Long regarded as a highly specialized option for curing and crosslinking adhesives, coatings and inks, ebeam technology continues to earn a reputation for being both powerful and cost-effective. Printers, converters and manufacturers of pressure-sensitive adhesives (PSAs) have documented numerous real-world advantages generated by ebeam, including improved product performance, superior product consistency, higher process throughput, and greater energy savings. In addition, recent breakthroughs in ebeam use for surface decoration have led to packaging with more visual “pop.”


Ebeam Basics

In an ebeam system, electrons are generated in a vacuum chamber using an electronically charged filament, usually tungsten (see Figure 1). These electrons are then accelerated through a thin, metallic foil window onto the moving web surface. These accelerated electrons ionize most organic materials, which leads to the formation of free radicals. This reaction initiates polymerization of liquid polymer monomers and oligomers. The end result is instantaneously “drying,” or curing, of an ink, paint, coating or adhesive, often with the added bonus of strengthening the impacted material (known as crosslinking).

Though far from being new (ebeam technology has existed for over 40 years), it continues to gain traction among adhesives manufacturers and package converters as an alternative to oven (thermal) drying and ultraviolet (UV) curing. Ebeam systems are much less expensive and require a much smaller footprint than building and operating an oven-drying system. In addition, ebeam machines generate very little heat when coming in contact with the substrate being cured, making them a superior choice over oven drying when curing heat-sensitive materials like thin films.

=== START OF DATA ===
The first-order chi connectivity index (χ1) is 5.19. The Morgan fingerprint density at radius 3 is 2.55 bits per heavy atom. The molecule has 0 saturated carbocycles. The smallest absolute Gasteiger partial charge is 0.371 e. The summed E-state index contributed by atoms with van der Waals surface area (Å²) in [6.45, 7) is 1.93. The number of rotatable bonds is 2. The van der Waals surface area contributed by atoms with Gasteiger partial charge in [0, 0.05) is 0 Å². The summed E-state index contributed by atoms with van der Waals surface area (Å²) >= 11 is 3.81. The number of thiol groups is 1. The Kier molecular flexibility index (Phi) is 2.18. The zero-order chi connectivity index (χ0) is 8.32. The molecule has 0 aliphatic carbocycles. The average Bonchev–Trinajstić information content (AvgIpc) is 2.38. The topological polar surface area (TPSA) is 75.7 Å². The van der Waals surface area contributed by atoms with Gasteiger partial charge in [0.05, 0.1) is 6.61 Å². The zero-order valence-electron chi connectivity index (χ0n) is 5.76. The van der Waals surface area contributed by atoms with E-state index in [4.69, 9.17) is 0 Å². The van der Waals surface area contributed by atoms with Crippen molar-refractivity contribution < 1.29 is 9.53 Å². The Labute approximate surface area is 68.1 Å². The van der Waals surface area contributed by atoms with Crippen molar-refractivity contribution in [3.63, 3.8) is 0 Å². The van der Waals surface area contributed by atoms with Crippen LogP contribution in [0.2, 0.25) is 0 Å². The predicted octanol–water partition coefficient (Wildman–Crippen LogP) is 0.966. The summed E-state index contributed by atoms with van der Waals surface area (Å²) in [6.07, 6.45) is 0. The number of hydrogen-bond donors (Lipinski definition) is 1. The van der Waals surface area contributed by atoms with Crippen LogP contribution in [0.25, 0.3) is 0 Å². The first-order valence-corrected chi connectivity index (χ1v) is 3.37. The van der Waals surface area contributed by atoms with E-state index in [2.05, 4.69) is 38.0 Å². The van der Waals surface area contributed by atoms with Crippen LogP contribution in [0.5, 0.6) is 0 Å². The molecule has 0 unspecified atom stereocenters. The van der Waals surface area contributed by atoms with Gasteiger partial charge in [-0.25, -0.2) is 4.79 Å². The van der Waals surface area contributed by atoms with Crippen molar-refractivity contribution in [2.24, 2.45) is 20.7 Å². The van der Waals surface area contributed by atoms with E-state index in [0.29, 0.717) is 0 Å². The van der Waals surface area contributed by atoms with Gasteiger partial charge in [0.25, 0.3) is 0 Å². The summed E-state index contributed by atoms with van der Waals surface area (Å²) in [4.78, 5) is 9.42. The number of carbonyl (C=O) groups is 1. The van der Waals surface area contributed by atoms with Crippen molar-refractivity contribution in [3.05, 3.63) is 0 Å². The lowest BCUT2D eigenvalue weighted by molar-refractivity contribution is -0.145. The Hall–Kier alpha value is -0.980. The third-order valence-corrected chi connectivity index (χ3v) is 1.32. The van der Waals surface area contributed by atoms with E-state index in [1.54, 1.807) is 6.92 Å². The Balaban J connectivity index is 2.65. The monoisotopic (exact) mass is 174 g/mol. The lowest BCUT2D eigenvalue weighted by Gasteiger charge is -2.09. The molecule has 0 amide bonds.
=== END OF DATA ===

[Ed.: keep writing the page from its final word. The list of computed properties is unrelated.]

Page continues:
The Adhesive and Sealant Council promotes the use of fewer potentially dangerous volatile organic compounds (VOCs) in formulations to reduce emissions and odors that can contribute to things like respiratory issues and compromised air quality. To this end, adhesive, laminate and coating formulas are not created equal; “standard” coatings require heat from ovens to extract water or solvents from them and dry. Ebeam-friendly formulations, however, contain no solvents that need to be flashed off; as such, the technology produces virtually no VOCs, unlike oven-based thermal curing.

While ebeam systems are traditionally more expensive than comparable UV systems, they offer substantially more consistent output (since UV lamps weaken over time) and more efficient energy usage. Depending on the size and speed of a given converting operation, the payback period from switching from UV to ebeam can often be calculated in months. Similar to oven drying, minimally heat-generating ebeam systems are more desirable than high-heat-producing UV systems when curing heat-sensitive materials like thin films.

Ebeam curing is able to penetrate opaque materials (such as pigmented coatings) more effectively than UV, and does not require a photoinitiator in its curing process, which is important among food packagers in allaying concerns about migration. In addition, the crosslinking effects of ebeam generate the added value of producing tougher, more abrasion-resistant converted surfaces.


Small Is the New Big

Interest in ebeam technology has grown significantly in recent years, both because of the increased availability of EB-friendly adhesives, coatings, inks and other materials, and because of increased affordability. In the past, ebeam machines were large and could be very expensive. Customers requested that smaller, less expensive ebeam systems be developed to provide cheaper, easier and less cumbersome integration directly into existing and new process lines. Equipment providers have responded to these requests by introducing innovative new designs that leverage advances in technology and years of industrial ebeam system experience.